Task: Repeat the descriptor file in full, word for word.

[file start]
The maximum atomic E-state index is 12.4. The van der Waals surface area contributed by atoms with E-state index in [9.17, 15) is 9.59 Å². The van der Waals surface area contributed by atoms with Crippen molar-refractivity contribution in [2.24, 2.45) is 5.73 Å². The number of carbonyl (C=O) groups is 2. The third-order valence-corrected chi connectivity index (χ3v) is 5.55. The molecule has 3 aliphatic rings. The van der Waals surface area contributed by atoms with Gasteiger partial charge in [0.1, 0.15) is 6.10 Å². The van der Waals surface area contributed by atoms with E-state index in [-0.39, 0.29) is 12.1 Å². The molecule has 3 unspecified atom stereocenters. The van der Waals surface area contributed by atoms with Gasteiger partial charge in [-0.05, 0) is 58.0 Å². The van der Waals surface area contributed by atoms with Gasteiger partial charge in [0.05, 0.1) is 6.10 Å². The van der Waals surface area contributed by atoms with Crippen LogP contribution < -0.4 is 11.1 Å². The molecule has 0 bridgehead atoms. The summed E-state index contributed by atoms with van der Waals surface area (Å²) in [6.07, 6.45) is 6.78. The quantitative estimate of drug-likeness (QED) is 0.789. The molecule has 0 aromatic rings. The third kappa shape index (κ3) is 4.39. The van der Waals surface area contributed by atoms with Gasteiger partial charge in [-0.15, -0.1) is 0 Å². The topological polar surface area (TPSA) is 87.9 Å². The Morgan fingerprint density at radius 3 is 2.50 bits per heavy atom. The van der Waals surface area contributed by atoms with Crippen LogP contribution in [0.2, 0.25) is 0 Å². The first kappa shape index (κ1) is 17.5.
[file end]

The maximum atomic E-state index is 12.4. The van der Waals surface area contributed by atoms with E-state index in [9.17, 15) is 9.59 Å². The van der Waals surface area contributed by atoms with Crippen molar-refractivity contribution in [2.24, 2.45) is 5.73 Å². The number of carbonyl (C=O) groups is 2. The third-order valence-corrected chi connectivity index (χ3v) is 5.55. The molecule has 3 aliphatic rings. The van der Waals surface area contributed by atoms with Gasteiger partial charge in [0.1, 0.15) is 6.10 Å². The van der Waals surface area contributed by atoms with E-state index in [-0.39, 0.29) is 12.1 Å². The molecule has 3 unspecified atom stereocenters. The van der Waals surface area contributed by atoms with Gasteiger partial charge in [-0.05, 0) is 58.0 Å². The van der Waals surface area contributed by atoms with Gasteiger partial charge in [0.05, 0.1) is 6.10 Å². The van der Waals surface area contributed by atoms with Crippen LogP contribution < -0.4 is 11.1 Å². The molecule has 0 bridgehead atoms. The summed E-state index contributed by atoms with van der Waals surface area (Å²) in [6.07, 6.45) is 6.78. The quantitative estimate of drug-likeness (QED) is 0.789. The molecule has 0 aromatic rings. The third kappa shape index (κ3) is 4.39. The van der Waals surface area contributed by atoms with Gasteiger partial charge in [-0.15, -0.1) is 0 Å². The topological polar surface area (TPSA) is 87.9 Å². The Morgan fingerprint density at radius 3 is 2.50 bits per heavy atom. The van der Waals surface area contributed by atoms with Crippen LogP contribution in [0.2, 0.25) is 0 Å². The first kappa shape index (κ1) is 17.5.